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Mike Nelson, 'To the Memory of H.P. Lovecraft', 1999, 2008, mixed media

In late May I found myself in a huge plastic geodesic bubble on one of the Hayward Gallery’s terraces. It was hot, humid and painfully bright, and I was forced to put my jacket over my head as some sort of protection. Twenty feet above me on a kind of sealed mezzanine another visitor sprawled; the transparency of the dome made it look like he was flying, but his movements caused the whole thing to shake.

Five minutes and I’d had enough of this deeply uncomfortable, but impressively visceral experience. I had just experienced ‘Observatory, Air-Port City’, 2008, by a young Argentinian artist, Tomas Saraceno, who believes (according to the wall text) we are all shortly going to inhabit a floating city several miles above the earth.

This is just one installation at Psycho Buildings that demands a certain amount of physical endurance. ‘Life Tunnel’, 2008, by Tokyo collective Atelier Bow-Wow is like an extruded Libeskind building made of stainless steel. You have to more or less crawl through it, a space that managed to be bright and claustrophobic at the same time. Michael Beutler’s installation is a big assemblage of chicken wire and tissue paper in which you get lost. Gelitin, a collective based in Vienna, creates an artificial lake, across which a select few could row in a tiny, wobbling boat made for the purpose.

Other parts of this entertaining show suppose a more straightforwardly visual experience, although no less affecting. Several stage the aftermath of apparently violent events. Mike Nelson’s ‘To the Memory of H.P. Lovecraft’, 1999, 2008, takes two of the Hayward’s upper galleries and subjects them to a process of violent deconstruction; panels are prised away or hacked with a knife; in some places a shotgun appears to have been used.

Los Carpinteros, from Havana, shows a house as if at the moment of explosion, its exploded fragments suspended in space from wires. Do-Ho Suh’s ‘Fallen Star’, 2008, is a scaled recreation of the (literal) collision of his childhood home in South Korea with the apartment block he first occupied when he moved to the US. The site of impact is strewn with splinters and debris.

This bizarre scenario is the apocalyptic counterpart to Rachel Whiteread’s contribution—one of her best works for years—a creepy assemblage of dolls’ houses, displayed in darkness, but lit from within. Tobias Putrih built an eccentric cinema on the third terrace showing architecture-related films by artists. The only disappointment is Ernesto Neto’s predictable installation, all diaphanous polyester and testicular lumps—but its junction with the Hayward’s internal ramp make for a pleasing, Oscar Niemeyer-like moment.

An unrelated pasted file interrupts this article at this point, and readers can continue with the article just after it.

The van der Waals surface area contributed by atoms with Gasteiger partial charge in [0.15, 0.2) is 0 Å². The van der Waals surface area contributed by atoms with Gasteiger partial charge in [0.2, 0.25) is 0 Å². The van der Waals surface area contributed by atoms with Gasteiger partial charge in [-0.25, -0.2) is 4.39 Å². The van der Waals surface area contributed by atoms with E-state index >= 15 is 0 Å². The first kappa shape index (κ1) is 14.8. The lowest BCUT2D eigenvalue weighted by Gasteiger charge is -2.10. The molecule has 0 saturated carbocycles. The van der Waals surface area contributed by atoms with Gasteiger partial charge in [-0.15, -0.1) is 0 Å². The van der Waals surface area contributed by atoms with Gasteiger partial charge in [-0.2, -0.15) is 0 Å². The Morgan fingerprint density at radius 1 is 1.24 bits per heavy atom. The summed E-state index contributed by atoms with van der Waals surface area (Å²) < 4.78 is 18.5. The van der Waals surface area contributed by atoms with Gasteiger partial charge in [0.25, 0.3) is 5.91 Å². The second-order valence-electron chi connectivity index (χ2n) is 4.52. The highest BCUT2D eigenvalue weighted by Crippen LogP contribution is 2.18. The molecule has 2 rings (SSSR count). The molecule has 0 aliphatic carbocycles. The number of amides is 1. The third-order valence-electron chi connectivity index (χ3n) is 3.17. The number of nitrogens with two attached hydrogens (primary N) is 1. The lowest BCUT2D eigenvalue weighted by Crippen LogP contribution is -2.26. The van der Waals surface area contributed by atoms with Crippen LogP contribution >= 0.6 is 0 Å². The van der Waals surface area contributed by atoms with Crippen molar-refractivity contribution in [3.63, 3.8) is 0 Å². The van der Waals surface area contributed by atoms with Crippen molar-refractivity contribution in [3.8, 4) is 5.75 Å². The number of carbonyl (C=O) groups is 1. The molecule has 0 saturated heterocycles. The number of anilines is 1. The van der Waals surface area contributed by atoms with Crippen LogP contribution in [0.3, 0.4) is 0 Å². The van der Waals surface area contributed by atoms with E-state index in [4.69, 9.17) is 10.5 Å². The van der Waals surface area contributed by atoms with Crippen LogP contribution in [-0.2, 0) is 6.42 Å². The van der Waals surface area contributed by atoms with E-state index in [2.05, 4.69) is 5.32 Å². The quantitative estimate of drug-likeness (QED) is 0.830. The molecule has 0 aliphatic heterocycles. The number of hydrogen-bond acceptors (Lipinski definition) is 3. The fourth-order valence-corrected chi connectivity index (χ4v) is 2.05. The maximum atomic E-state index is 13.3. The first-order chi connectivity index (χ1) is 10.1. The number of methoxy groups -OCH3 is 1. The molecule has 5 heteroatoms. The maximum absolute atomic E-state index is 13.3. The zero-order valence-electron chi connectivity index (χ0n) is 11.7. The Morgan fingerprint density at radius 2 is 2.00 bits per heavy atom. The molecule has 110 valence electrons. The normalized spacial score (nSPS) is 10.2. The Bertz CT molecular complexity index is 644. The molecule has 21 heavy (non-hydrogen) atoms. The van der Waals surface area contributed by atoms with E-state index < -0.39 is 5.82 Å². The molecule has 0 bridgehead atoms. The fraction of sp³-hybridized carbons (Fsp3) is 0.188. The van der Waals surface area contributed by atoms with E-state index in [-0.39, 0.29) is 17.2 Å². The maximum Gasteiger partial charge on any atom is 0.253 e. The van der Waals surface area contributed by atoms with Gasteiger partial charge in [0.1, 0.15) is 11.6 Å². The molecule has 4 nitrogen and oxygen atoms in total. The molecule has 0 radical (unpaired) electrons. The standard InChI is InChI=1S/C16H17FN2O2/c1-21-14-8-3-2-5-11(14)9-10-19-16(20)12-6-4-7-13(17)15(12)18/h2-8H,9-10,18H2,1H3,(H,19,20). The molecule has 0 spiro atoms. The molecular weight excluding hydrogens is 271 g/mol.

This is a remarkably straightforward show, for the most part. The title was the late Martin Kippenberger’s, and describes, bluntly, a desire for architecture that subverts the visitor’s experience. There are few wall texts and one needs to bring little along except an open mind and a sense of fun.

However, it hinted at, without really addressing, a set of rather more serious questions. Architecture and human experience have always been associated, and while few these days believe in a cause-and-effect relationship between buildings and behaviour, architects for the most part continue to say that their work may contribute to happiness or wellbeing: it is an idea that dies hard. Psycho Buildings is equally deterministic, but the feelings it wishes to generate are conventionally negative ones: claustrophobia (Atelier Bow-Wow), the uncanny (Whiteread), horror (Nelson), vertigo (Saraceno), and others that are too hard to name.

The aim seems to be—let’s use a hippy term—to freak out the visitor. It all has a decidedly psychedelic bent, very reminiscent of the Hayward’s 2000 show of kinetic art. More serious potential here is left unexplored. Read Freud’s case studies in the context of this show and it is striking how strongly architecture figures and how often it seems to condition the experience of his patients.

But the psycho buildings of Freud’s imagination were no funfair—they were the site of real, sometimes appalling psychological trauma. The artists of the Hayward show seems to invoke this, but pull back from it, unsure what kind of experience they want to create. A lot of fun, but a slightly less than satisfying result.

Richard Williams is a lecturer at the University of Edinburgh